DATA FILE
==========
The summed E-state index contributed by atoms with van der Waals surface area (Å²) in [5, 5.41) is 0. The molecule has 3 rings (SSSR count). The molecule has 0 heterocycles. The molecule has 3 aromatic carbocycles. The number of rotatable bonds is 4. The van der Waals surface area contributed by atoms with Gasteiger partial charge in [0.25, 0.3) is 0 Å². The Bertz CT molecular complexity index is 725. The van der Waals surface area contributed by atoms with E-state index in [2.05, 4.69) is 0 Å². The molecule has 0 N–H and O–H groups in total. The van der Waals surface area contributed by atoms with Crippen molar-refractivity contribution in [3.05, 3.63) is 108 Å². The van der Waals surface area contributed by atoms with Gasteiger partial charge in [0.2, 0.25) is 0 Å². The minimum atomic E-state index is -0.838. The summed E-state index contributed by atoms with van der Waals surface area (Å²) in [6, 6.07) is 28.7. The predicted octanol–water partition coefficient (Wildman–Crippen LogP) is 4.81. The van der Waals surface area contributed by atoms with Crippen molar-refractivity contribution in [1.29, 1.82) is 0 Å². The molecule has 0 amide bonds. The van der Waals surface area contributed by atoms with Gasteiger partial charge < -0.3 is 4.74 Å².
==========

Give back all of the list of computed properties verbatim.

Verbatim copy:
The summed E-state index contributed by atoms with van der Waals surface area (Å²) in [5, 5.41) is 0. The molecule has 3 rings (SSSR count). The molecule has 0 heterocycles. The molecule has 3 aromatic carbocycles. The number of rotatable bonds is 4. The van der Waals surface area contributed by atoms with Gasteiger partial charge in [0.25, 0.3) is 0 Å². The Bertz CT molecular complexity index is 725. The van der Waals surface area contributed by atoms with E-state index in [2.05, 4.69) is 0 Å². The molecule has 0 N–H and O–H groups in total. The van der Waals surface area contributed by atoms with Crippen molar-refractivity contribution in [3.05, 3.63) is 108 Å². The van der Waals surface area contributed by atoms with Gasteiger partial charge in [0.2, 0.25) is 0 Å². The minimum atomic E-state index is -0.838. The summed E-state index contributed by atoms with van der Waals surface area (Å²) in [6, 6.07) is 28.7. The predicted octanol–water partition coefficient (Wildman–Crippen LogP) is 4.81. The van der Waals surface area contributed by atoms with Crippen molar-refractivity contribution in [1.29, 1.82) is 0 Å². The molecule has 0 amide bonds. The van der Waals surface area contributed by atoms with Gasteiger partial charge < -0.3 is 4.74 Å².